Nominating beneficiaries

Nominating beneficiaries

Make sure your super goes where you want it to

Nominating a beneficiary lets you have your say about who receives your super and any death insurance you may have if you pass away. (Together, your super and death insurance payment (where eligible) are known as a ‘benefit’, which is how we’ll talk about it here.)

This is what you need to know to get your beneficiaries sorted.

There are rules around who can receive your benefit, which means your choice of beneficiary is limited to one or more dependants and/or your legal personal representative, who might be either the executor of your will or the administrator of your estate.


When we refer to your dependants, we mean your spouse, child (of any age), someone who is financially dependent on you, or any person you have an interdependency relationship with. Your spouse doesn’t just mean husband or wife – it includes a person with whom you live in a genuine domestic relationship of the same or opposite sex.


There are four conditions that must generally be met to qualify for an interdependency relationship:

  • You have a close personal relationship, and
  • You live together, and
  • One or each of you provides the other with financial support, and
  • One or each of you provides the other with domestic support and personal care.

Also, there are exceptions. For example, if one or both of you suffer from a physical, intellectual or psychiatric disability and you have a close personal relationship but don’t live together, you may be classed as having an interdependency relationship.

These rules apply to both binding and non-binding nominations. Note that different tax treatment can apply for different types of beneficiary.

Let’s look at the pros and cons of nomination choices.


You can make a non-binding nomination quickly and easily through MemberOnline or by calling us on 1300 360 149.

This type of nomination acts as a guide only, as we’re bound by superannuation and trust law when making a decision. We’ll consider your nomination, but there’s a chance your super and any insurance benefit could end up going to someone other than your preferred nominee/s.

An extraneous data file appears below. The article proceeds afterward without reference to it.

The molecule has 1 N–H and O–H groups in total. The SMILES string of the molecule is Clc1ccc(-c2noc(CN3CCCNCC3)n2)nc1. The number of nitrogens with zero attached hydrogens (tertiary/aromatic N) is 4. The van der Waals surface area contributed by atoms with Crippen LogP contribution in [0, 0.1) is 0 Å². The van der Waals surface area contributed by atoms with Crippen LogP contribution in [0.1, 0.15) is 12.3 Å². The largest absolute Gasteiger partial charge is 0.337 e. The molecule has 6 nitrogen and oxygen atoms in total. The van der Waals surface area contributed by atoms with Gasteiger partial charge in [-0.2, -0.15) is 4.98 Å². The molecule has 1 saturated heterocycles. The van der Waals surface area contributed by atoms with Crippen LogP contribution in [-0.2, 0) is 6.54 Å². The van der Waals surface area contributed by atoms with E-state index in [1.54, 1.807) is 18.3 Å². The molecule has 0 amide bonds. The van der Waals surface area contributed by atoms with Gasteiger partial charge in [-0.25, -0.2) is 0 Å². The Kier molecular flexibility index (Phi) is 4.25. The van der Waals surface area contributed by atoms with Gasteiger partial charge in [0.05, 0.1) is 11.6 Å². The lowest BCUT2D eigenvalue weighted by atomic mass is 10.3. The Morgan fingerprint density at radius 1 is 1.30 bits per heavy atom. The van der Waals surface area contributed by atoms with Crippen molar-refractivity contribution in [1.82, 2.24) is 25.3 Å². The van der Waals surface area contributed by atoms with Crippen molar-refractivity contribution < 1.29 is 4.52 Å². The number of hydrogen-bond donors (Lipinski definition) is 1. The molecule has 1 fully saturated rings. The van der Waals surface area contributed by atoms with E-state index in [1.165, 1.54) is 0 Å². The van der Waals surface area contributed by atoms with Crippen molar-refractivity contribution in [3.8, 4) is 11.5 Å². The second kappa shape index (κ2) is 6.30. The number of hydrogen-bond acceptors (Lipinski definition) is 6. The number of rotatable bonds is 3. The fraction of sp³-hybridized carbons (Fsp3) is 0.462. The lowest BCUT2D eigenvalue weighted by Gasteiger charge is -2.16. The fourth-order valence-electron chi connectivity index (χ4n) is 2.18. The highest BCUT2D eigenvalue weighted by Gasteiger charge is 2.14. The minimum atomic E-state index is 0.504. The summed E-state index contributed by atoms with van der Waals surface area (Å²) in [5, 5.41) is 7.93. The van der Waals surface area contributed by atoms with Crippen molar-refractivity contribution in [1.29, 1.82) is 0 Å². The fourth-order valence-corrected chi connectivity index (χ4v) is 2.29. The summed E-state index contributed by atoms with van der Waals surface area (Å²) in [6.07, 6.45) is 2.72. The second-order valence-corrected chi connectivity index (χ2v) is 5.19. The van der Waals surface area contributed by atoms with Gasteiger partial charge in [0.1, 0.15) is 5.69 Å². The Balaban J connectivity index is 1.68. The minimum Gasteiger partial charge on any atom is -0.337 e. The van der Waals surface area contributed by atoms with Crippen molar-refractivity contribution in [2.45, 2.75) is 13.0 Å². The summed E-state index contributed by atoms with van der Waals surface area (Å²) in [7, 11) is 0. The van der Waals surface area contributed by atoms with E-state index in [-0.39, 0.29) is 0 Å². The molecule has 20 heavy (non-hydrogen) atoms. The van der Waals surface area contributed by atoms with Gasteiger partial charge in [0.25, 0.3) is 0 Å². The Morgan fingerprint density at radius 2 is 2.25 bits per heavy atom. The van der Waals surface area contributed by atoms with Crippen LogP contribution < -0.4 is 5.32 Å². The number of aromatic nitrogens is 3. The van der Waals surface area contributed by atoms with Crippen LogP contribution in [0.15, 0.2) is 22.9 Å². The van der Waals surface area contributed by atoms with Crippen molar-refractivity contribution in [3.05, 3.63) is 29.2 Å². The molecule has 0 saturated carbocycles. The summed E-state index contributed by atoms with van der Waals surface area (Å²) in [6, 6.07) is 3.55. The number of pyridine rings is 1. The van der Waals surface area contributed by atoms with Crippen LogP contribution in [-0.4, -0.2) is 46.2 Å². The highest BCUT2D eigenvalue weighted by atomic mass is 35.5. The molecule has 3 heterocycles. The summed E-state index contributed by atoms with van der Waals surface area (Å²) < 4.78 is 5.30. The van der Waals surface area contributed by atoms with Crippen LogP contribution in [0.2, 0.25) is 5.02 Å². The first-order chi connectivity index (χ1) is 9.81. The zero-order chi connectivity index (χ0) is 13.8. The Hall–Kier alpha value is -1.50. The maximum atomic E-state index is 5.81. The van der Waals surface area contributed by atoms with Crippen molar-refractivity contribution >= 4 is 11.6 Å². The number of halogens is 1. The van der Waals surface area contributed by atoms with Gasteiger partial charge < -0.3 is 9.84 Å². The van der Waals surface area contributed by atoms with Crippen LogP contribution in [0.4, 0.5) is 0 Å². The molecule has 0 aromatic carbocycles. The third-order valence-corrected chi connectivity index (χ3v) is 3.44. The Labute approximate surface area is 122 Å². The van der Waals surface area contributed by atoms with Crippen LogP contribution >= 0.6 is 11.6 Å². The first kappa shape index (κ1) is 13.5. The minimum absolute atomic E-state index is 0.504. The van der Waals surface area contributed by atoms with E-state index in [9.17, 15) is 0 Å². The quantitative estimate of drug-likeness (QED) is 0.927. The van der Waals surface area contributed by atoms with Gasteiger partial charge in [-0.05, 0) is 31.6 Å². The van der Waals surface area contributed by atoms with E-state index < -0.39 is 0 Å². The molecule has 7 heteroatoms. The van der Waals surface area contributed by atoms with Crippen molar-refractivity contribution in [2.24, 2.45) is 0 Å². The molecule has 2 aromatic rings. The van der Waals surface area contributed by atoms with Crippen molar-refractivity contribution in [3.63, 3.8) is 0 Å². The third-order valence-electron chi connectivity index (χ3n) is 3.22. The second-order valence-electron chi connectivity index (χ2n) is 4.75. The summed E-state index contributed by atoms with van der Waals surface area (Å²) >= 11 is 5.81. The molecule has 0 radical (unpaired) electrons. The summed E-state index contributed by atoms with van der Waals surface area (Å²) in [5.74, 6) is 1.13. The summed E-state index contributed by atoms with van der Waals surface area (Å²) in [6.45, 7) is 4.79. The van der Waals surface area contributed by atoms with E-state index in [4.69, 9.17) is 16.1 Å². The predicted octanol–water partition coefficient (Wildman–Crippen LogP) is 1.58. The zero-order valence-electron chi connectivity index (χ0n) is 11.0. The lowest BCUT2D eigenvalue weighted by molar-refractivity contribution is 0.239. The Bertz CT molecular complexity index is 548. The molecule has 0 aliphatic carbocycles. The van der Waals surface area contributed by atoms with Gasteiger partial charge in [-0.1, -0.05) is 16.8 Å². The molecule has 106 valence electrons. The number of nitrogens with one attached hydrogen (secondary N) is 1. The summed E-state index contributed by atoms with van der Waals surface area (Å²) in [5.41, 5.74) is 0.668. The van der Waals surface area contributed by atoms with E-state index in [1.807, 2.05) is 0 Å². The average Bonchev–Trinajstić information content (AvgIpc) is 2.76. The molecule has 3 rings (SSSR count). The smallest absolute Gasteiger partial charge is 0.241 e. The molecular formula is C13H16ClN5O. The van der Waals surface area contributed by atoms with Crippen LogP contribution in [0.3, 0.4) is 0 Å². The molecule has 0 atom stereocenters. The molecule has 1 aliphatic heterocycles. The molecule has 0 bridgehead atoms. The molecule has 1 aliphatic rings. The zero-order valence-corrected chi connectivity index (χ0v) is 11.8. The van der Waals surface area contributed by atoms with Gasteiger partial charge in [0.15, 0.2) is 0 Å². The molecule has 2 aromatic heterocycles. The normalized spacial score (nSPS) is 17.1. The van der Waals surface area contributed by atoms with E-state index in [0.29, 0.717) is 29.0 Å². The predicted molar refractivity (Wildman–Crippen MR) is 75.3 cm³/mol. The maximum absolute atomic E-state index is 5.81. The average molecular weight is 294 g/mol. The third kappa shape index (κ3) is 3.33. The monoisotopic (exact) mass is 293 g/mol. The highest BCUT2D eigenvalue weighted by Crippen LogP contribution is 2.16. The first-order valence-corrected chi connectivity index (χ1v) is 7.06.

For example, if we believe you have dependants with greater needs than those you’ve nominated, we could decide to pay them your benefit. Or we could change the percentage to what we consider to be appropriate (in line with our legal obligations).

A non-binding nomination doesn’t expire, so if you change your mind for any reason, you’ll need to change your nomination too. In this case, the onus is on us to find out who was dependent on you at the time of your death and decide how to pay out your benefit.

Make a non-binding nomination through MemberOnline >


A binding nomination limits surprises. As long as it's valid at the time of your death, your super fund has to do exactly what it says.

There’s a bit more paperwork involved as you’ll need to complete the Binding beneficiary nomination form and have it witnessed.

There are two types of binding nominations you can make: lapsing or non-lapsing. The main difference is how long they’re valid for.

  • A lapsing binding nomination is only valid for three years (from the date you sign and date the form). This might seem frustrating if your beneficiaries stay the same but could be a blessing in disguise if your circumstances change. If you change your mind at any time, you’ll need to fill out a new form to update us.
  • A non-lapsing binding nomination doesn’t expire unless you cancel or update your nomination. But there are circumstances where it could become invalid. For example, if you get married.

No matter which binding nomination you choose, you should keep it up to date when your circumstances change. In both cases if you nominate your dependants they must still be your dependants at the date of death.  Your nomination will also be invalid if anyone you nominate dies before you.      

Make a binding nomination >


If you don’t choose a beneficiary, we’ll decide who receives your death benefit in accordance with superannuation and trust law. We’ll investigate if you have any dependants and make a decision based on who we determine has the greatest needs.


Not sure why you’d make one type of beneficiary nomination over the other? We can help you understand how it works and who you can nominate, so you can make the best choice for your circumstances.

To speak to a financial planner, call us on 1300 360 149. This sort of advice is covered by your membership and won’t cost any extra.